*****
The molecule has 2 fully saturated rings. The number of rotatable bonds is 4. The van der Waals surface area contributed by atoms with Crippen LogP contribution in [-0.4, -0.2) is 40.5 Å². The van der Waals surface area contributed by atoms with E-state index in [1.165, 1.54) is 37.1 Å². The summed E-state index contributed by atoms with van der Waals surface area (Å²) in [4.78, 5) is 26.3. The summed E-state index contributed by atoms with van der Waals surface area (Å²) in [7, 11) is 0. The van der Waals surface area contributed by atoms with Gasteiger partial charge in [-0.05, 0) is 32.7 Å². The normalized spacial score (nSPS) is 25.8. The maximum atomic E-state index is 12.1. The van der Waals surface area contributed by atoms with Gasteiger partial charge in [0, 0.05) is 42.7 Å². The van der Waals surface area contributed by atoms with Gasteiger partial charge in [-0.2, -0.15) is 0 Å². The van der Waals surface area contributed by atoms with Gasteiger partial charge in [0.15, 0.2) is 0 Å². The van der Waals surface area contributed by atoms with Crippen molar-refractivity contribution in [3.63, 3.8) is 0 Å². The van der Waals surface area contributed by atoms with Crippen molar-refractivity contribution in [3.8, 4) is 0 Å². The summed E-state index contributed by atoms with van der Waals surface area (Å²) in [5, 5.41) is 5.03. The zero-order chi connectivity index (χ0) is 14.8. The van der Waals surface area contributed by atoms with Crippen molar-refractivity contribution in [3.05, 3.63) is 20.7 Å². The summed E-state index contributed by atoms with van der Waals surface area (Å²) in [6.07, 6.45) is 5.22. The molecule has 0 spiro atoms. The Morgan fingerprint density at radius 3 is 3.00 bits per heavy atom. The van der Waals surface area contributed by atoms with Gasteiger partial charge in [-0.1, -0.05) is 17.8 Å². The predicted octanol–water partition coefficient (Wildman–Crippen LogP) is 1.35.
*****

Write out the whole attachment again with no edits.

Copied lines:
The molecule has 2 fully saturated rings. The number of rotatable bonds is 4. The van der Waals surface area contributed by atoms with Crippen LogP contribution in [-0.4, -0.2) is 40.5 Å². The van der Waals surface area contributed by atoms with E-state index in [1.165, 1.54) is 37.1 Å². The summed E-state index contributed by atoms with van der Waals surface area (Å²) in [4.78, 5) is 26.3. The summed E-state index contributed by atoms with van der Waals surface area (Å²) in [7, 11) is 0. The van der Waals surface area contributed by atoms with Gasteiger partial charge in [-0.05, 0) is 32.7 Å². The normalized spacial score (nSPS) is 25.8. The maximum atomic E-state index is 12.1. The van der Waals surface area contributed by atoms with Gasteiger partial charge in [0, 0.05) is 42.7 Å². The van der Waals surface area contributed by atoms with Gasteiger partial charge in [-0.2, -0.15) is 0 Å². The van der Waals surface area contributed by atoms with Gasteiger partial charge in [0.15, 0.2) is 0 Å². The van der Waals surface area contributed by atoms with Crippen molar-refractivity contribution in [3.63, 3.8) is 0 Å². The van der Waals surface area contributed by atoms with Crippen molar-refractivity contribution in [3.8, 4) is 0 Å². The summed E-state index contributed by atoms with van der Waals surface area (Å²) in [5, 5.41) is 5.03. The zero-order chi connectivity index (χ0) is 14.8. The van der Waals surface area contributed by atoms with Crippen molar-refractivity contribution in [3.05, 3.63) is 20.7 Å². The summed E-state index contributed by atoms with van der Waals surface area (Å²) in [6.07, 6.45) is 5.22. The molecule has 0 spiro atoms. The Morgan fingerprint density at radius 3 is 3.00 bits per heavy atom. The van der Waals surface area contributed by atoms with Gasteiger partial charge in [-0.1, -0.05) is 17.8 Å². The predicted octanol–water partition coefficient (Wildman–Crippen LogP) is 1.35.